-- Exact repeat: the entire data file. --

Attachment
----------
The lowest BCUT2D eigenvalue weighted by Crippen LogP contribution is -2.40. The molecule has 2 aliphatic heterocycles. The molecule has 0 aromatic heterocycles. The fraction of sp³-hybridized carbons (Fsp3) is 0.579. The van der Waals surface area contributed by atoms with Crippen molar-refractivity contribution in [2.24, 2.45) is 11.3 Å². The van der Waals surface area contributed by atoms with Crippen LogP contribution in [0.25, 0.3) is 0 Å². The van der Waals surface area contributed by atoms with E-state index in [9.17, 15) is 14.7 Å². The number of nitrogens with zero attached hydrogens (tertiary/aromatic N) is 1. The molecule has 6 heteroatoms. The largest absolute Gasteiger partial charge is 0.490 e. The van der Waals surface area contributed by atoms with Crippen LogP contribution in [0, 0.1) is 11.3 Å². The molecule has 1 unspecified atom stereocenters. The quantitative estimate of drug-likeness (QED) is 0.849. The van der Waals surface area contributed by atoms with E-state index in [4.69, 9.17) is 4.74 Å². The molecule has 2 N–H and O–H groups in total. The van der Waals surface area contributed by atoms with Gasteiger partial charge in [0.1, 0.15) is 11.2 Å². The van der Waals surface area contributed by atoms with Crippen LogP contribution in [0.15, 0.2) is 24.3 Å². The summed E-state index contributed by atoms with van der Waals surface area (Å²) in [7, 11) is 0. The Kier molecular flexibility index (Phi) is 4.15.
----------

The lowest BCUT2D eigenvalue weighted by Crippen LogP contribution is -2.40. The molecule has 2 aliphatic heterocycles. The molecule has 0 aromatic heterocycles. The fraction of sp³-hybridized carbons (Fsp3) is 0.579. The van der Waals surface area contributed by atoms with Crippen molar-refractivity contribution in [2.24, 2.45) is 11.3 Å². The van der Waals surface area contributed by atoms with Crippen LogP contribution in [0.25, 0.3) is 0 Å². The van der Waals surface area contributed by atoms with E-state index in [9.17, 15) is 14.7 Å². The number of nitrogens with zero attached hydrogens (tertiary/aromatic N) is 1. The molecule has 6 heteroatoms. The largest absolute Gasteiger partial charge is 0.490 e. The van der Waals surface area contributed by atoms with Crippen LogP contribution in [0, 0.1) is 11.3 Å². The molecule has 1 unspecified atom stereocenters. The quantitative estimate of drug-likeness (QED) is 0.849. The van der Waals surface area contributed by atoms with E-state index in [4.69, 9.17) is 4.74 Å². The molecule has 2 N–H and O–H groups in total. The van der Waals surface area contributed by atoms with Gasteiger partial charge in [0.1, 0.15) is 11.2 Å². The van der Waals surface area contributed by atoms with Crippen LogP contribution in [0.15, 0.2) is 24.3 Å². The summed E-state index contributed by atoms with van der Waals surface area (Å²) in [7, 11) is 0. The Kier molecular flexibility index (Phi) is 4.15.